There are also some nanostructures with photocatalytic activity, like Zinc Oxide, applied for the treatment of environmental pollution (Sung et al. 2010). The nanomembranes, nanoadsorbents and nanostructures with photocatalytic activity can be used to purify indoor air volumes or to separate out contaminates in automobile tailpipes and factory smokestacks and prevent these contaminants entering the atmosphere.

One of the outstanding roles of nanotechnology is improving energy and resource efficiency in the chemical industry. The explosion and developments in nanotechnology have exhibited significant impacts on the understanding, practice and applications of catalysis. Nanocatalysts can be used to increase the yield of chemical reactions and reduce the amount of environmentally damaging side products. Catalysis provides controls over the rates at which chemical bonds are Typical structures of nanomaterials with potential applications for adsorption: a dendrimer, b fullerene, c zeolite, d carbon nanotube 88 2 From Nanotechnology to Nanoengineering broken and formed. Therefore, it is the key to energy conversion and environmental protection in chemical manufacturing and transportation. In the chemical industry, nanocatalysts with improved properties boost energy and resource efficiency. High hopes are placed in nanotechnologically optimized products and processes for energy production and storage. Novel lighting materials with nanoscale layers of plastic and organic pigments enhance conversion rate from energy to light.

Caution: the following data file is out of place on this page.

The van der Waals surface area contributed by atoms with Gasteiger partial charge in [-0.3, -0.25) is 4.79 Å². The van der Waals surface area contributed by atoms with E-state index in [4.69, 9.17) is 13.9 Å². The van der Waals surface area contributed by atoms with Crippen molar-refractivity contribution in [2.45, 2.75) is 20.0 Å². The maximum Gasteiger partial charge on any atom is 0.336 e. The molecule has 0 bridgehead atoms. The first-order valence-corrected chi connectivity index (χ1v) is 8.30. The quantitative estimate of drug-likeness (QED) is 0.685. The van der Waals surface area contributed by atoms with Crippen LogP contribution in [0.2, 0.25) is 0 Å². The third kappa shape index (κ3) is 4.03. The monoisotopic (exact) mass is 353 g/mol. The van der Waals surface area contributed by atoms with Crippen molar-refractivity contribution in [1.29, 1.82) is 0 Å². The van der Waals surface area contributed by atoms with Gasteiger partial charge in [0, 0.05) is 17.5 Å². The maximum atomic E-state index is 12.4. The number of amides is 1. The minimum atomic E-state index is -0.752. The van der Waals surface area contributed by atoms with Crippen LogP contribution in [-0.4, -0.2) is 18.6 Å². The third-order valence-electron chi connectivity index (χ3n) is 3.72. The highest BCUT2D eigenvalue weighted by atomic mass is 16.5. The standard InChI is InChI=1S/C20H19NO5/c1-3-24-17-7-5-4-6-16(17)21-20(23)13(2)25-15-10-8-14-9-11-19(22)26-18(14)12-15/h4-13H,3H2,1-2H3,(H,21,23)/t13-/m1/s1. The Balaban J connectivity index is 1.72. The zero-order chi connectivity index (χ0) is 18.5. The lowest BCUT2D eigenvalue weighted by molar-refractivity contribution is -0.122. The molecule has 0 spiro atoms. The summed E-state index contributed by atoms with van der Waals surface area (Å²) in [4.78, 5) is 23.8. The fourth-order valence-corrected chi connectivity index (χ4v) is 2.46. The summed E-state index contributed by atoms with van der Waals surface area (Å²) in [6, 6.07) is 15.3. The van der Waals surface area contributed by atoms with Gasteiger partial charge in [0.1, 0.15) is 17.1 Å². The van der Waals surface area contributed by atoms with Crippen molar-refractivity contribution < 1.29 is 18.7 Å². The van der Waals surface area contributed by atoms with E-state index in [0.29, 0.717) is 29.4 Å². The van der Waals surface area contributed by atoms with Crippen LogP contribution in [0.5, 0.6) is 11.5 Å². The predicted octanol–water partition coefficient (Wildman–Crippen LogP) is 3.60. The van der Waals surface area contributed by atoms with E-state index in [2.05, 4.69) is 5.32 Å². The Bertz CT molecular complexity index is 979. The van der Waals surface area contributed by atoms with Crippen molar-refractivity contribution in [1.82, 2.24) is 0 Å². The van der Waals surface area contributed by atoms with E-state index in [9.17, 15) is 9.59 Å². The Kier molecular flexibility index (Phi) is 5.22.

Typical structures of nanomaterials with potential

Applications for adsorption: